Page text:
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Young woman shares what Dinah means to her, and I am very happy

Dinah

A few days ago a young woman sent me the following letter via email. She speaks for herself more beautifully than I can recap. I will just say on introducing her letter that I need no more reason than this for being glad I chose the writing path I did.

I am 17 years old and live in London. I am hoping to study English Literature at university next year and then go into publishing/journalism.

I am presuming that the majority of yours and/or Dinah’s fan-base are a little younger than me!  I understand that I am (slightly) older than the recommended reading age but my mum has always instilled the value that you can never be too old for a good story. I have been in love with your writing since my cousin (she lives in BC) sent over her copy of The Spy in the Alley six years ago. I have reread The Dinah Galloway Mysteries many times and in each and every instance I have found them a rewarding experience.

Many books I have read do not illustrate a realistic representation of society in Western countries. This was difficult for me as I was growing up, as I was constantly wondering why ‘people with my name/colour skin etc’ were not in my favourite books, and if they were, they were stereotypes of what we were supposed to be. In fact, the media, films/TV shows are poor in including people of colour but I do believe that it is getting better. However, your books are full of characters of different ethnicities. Not only do these characters, e.g., Pantelli Audia, Cindi Khan, Principal Chen, exist, but they are prominent parts of Dinah’s life and are well developed/written. Also, they are not stigmatised or based upon a stereotype and that is so important! The power of appropriate cultural representation is phenomenal and allows young readers, such as myself, to feel included in literature.

In addition, the feminist aspect to the series is wonderful! It is brilliant to have so many well-developed female characters. I love the way Madge and Dinah are portrayed so differently but are both strong minded individuals. They teach young girls that there is no right way to behave/look; this is such an important lesson, as it takes such a long time to come to terms with being OK with you. In The Queen of Disguises, I thought you tackled body shamming very well and that particular storyline really resonated with me. Dinah is such a fantastic role model, and I feel lucky to have grown up with her.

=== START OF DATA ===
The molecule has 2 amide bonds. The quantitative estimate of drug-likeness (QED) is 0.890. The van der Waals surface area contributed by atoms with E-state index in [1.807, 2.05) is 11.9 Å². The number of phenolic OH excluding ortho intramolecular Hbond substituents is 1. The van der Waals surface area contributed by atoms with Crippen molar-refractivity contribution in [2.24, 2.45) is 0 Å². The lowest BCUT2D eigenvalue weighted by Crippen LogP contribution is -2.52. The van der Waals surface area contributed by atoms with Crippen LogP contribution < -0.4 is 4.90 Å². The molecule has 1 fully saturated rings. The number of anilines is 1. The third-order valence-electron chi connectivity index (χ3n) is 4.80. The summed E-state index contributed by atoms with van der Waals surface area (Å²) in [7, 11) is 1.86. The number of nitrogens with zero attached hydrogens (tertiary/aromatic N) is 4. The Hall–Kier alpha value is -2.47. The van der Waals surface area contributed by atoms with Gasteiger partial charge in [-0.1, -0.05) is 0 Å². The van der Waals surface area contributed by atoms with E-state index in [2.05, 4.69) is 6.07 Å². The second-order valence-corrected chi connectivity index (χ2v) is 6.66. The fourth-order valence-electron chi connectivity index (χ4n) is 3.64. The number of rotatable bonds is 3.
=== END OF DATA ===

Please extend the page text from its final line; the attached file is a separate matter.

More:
I recently reread the whole series – instead of revising for my upcoming exams (whoops) and I noticed at the back of The Queen of Disguises that you were writing a seventh instalment. I was wondering if you are currently writing or have finished writing it and how many books are there going to be overall?

I confess, I have not read any of your other books, as it is hard to get them over here. Luckily, I am visiting my family during the Summer and I am itching to go book shopping – in the hope I can buy a few of your ‘older reads’.

Thank you for being such a superb writer, inspiration and for bringing The Dinah Galloway Mysteries into the world!

Pictured: cover of the original (first printing) The Spy in the Alley.

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About melaniejackson

Scottish-born and mystery-minded, Melanie Jackson is the author of children's and y/a suspensers published by Orca Books. Melanie is writing this blog to share news, ideas and research on encouraging kids to read. The key is no mystery, she believes. It's all in the story.

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